While walking through one of my favorite discount stores the other day, I happened upon a scene that gave me hope for America's future. It was change I could believe in, for sure.
As her four children hopped around her, begging her in their most pitiful voices to buy them something, a mother stood chanting, “No, no, no, no, no….”
As I walked by, it struck me that the economy, bad as it is, could have beneficial effects on parenting. After all, I haven't witnessed a scene of that sort in quite some time, and I've seen two in the last two weeks, in two different cities, widely separated. Something is happening.
In the economy we've had in recent years, parents could afford to be Sugar Mommies and Daddies. They can afford to buy cell phones for 6-year-olds and expensive German automobiles for 16-year-olds. They can dress their kids in designer clothes, adorn their rooms with the latest in electronic gear, and generally treat them to a standard of living that most people in the world never attain. Those days are fast coming to an end.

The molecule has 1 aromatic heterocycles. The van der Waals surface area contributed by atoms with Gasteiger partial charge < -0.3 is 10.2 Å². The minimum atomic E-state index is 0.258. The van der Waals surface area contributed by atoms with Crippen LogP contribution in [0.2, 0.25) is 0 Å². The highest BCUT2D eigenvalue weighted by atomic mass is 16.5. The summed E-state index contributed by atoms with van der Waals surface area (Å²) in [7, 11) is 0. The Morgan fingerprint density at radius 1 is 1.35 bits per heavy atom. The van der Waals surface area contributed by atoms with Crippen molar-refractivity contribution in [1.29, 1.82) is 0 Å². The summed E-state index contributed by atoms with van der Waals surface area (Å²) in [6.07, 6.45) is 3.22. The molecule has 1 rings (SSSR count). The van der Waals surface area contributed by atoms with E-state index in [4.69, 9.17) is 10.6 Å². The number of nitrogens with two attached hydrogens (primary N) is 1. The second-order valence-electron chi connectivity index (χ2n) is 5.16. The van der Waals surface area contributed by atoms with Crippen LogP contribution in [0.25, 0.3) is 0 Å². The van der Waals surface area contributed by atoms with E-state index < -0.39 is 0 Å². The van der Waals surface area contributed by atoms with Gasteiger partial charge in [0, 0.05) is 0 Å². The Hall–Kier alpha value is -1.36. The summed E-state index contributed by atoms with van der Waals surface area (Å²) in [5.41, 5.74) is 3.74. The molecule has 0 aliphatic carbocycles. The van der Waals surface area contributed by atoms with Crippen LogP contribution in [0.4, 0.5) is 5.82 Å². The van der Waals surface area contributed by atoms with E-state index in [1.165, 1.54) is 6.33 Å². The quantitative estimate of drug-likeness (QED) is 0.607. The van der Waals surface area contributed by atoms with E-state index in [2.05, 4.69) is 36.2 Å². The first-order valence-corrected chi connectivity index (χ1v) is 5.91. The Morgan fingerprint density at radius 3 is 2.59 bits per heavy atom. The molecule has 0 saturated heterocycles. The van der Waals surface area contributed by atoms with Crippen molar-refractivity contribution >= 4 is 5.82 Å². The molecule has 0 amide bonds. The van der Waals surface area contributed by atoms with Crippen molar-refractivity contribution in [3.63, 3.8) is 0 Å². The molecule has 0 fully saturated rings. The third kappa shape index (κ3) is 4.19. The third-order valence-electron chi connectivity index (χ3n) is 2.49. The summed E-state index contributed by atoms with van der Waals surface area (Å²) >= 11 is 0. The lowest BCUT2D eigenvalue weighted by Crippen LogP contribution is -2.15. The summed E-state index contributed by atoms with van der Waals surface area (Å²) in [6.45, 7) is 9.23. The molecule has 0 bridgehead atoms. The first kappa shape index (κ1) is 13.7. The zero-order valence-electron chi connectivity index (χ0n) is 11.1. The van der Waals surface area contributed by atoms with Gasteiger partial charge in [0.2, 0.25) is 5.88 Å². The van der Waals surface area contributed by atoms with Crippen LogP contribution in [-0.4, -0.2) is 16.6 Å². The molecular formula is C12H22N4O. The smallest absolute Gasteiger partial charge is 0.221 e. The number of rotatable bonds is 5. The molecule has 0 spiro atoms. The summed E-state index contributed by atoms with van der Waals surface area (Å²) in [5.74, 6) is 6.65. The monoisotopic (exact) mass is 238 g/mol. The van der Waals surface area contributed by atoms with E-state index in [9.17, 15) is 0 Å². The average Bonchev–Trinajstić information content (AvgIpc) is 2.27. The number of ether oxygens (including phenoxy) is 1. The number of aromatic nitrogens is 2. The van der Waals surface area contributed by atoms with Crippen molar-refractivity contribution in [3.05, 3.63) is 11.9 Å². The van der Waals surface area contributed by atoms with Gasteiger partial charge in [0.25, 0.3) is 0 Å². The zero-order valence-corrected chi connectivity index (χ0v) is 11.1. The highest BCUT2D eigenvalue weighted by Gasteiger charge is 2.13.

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Fifteen years ago, I began telling audiences around the United States that today's kids, when and if they truly grow up and leave home for good, will look to two sources to continue the entitlements their parents have provided: the government and employers. Need I comment on the former? As for employers, the executives and managers I talk to tell me today's young people, fresh out of colleges that pamper them like their parents did, are not looking for jobs. Rather, they are looking for benefits. A job is an inconvenient reality into which they will put minimum effort.
When I was a kid, nearly every child enjoyed a responsible role in his or her family, a role defined by chores. By and large, today's kids have no chores. Their parents are too busy running them to superfluous after-school activities that may build certain skills, but fail to build what endures: good citizenship.
I'm confident that children like it when they have no responsibilities toward their families; that they are consumers and not contributors. But then children like lots of things that aren't good for them.
Perhaps the economy will force parents to cut back on after-school trivia, let their home cleaning and yard maintenance services go, and put their kids to work. In any case, I can't think of anything that would be better for America's future than kids who have less and work more. If you'd like to help start this new American parenting revolution, all you have to do is remember these words: “No, no, no, no, no.”